Your computer’s keyboard is bound to get dirty at some point. Whether it’s a sticky key from the juice you spilled, food crumbs that didn’t make it to your mouth or your keys are extra shiny from the oils on your fingers, you should be cleaning it often. Not only does cleaning make it physically more appealing, but it can help remove bacteria and germs that have found their way onto the surface. Best yet, it can help keep crud from working its way underneath a key and making it stick or stop working as intended.
You may have a keyboard with keys that are low, a flush keyboard attached to your laptop or a keyboard with bouncy keys that rise from the surface. Whatever the case, the methods below will help you disinfect and clean up the keys and surrounding surfaces. In a perfect world, to further prevent your keyboard from becoming gross, it’s best to wash your hands before and after using it. However, we understand you may be at your computer for eight hours a day (and probably snacking) so this may not be as practical.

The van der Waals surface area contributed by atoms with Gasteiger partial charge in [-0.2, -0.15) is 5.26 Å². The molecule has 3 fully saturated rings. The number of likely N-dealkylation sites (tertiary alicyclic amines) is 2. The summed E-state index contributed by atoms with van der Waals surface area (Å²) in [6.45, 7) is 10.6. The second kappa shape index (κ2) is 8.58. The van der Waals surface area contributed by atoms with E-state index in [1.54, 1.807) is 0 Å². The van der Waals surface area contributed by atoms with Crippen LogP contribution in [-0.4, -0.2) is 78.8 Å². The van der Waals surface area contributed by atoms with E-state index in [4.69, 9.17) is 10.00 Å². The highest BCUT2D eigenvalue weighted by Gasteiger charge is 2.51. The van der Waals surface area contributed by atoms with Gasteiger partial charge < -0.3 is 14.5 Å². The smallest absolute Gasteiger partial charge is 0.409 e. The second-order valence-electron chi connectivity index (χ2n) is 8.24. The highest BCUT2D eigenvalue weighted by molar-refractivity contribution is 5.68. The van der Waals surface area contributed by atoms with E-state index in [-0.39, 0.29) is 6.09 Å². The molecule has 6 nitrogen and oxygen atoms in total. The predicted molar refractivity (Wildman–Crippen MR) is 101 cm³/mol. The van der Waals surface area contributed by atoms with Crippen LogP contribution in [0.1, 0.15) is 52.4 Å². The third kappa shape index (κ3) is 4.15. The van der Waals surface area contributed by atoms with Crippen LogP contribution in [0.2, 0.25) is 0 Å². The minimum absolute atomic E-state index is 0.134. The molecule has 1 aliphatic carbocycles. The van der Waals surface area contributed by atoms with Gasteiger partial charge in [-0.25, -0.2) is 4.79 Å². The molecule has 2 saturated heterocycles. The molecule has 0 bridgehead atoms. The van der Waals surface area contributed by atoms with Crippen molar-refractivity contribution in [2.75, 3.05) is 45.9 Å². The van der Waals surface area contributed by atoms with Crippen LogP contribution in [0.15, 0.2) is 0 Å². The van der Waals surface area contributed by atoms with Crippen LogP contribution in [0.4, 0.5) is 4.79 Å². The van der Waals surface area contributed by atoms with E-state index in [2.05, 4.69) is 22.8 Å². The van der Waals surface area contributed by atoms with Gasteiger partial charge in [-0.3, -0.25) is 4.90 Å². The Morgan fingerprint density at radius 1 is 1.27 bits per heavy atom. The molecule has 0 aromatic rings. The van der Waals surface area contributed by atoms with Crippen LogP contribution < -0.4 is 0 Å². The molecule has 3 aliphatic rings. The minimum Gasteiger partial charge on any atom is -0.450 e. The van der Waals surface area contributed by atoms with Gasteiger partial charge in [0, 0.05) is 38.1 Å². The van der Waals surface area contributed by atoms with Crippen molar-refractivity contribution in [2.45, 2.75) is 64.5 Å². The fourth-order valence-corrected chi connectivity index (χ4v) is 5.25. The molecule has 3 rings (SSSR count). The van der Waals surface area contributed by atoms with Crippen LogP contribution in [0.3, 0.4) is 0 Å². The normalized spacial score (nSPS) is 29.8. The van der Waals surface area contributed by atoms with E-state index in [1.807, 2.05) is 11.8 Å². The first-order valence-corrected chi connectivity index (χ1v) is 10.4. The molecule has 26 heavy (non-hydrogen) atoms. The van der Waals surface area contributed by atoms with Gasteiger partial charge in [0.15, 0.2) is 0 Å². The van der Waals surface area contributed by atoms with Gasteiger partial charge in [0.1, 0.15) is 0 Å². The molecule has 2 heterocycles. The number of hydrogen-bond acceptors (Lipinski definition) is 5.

Before you get started, make sure your laptop or keyboard is unplugged from the power cord and completely powered off to avoid damaging any electrical components. It also helps keep you from accidentally deleting something important on your computer as you clean the individual keys. Here’s how to get your laptop clean and bacteria-free.
- Blow out the gunk with compressed air
- Carefully use a disinfectant wipe or rubbing alcohol
- Pop the keys off, if possible
- Vacuum up anything you’ve missed
Be weary of doing the following:
- Never spray liquid onto your keyboard — it can cause water damage.
- Don’t submerge your keyboard in water (unless specifically made for surgical centers and other uses).
- Don’t yank the keys off the keyboard — it could crack, break or otherwise damage them.
- Don’t use any cleaning products that contain bleach.
SkyPort IT recommends that companies purchase users their own keyboard/mouse (BYOKBM) and mice that they maintain and clean, especially in a shared computer environment (shift work).
For shared computers within the same shifts (nurse stations), we recommend keyboards with membrane covers for easy cleaning and hand sanitizer nearby. We recommend washable keyboards (often used in surgery areas) that can actually go in a dish washer.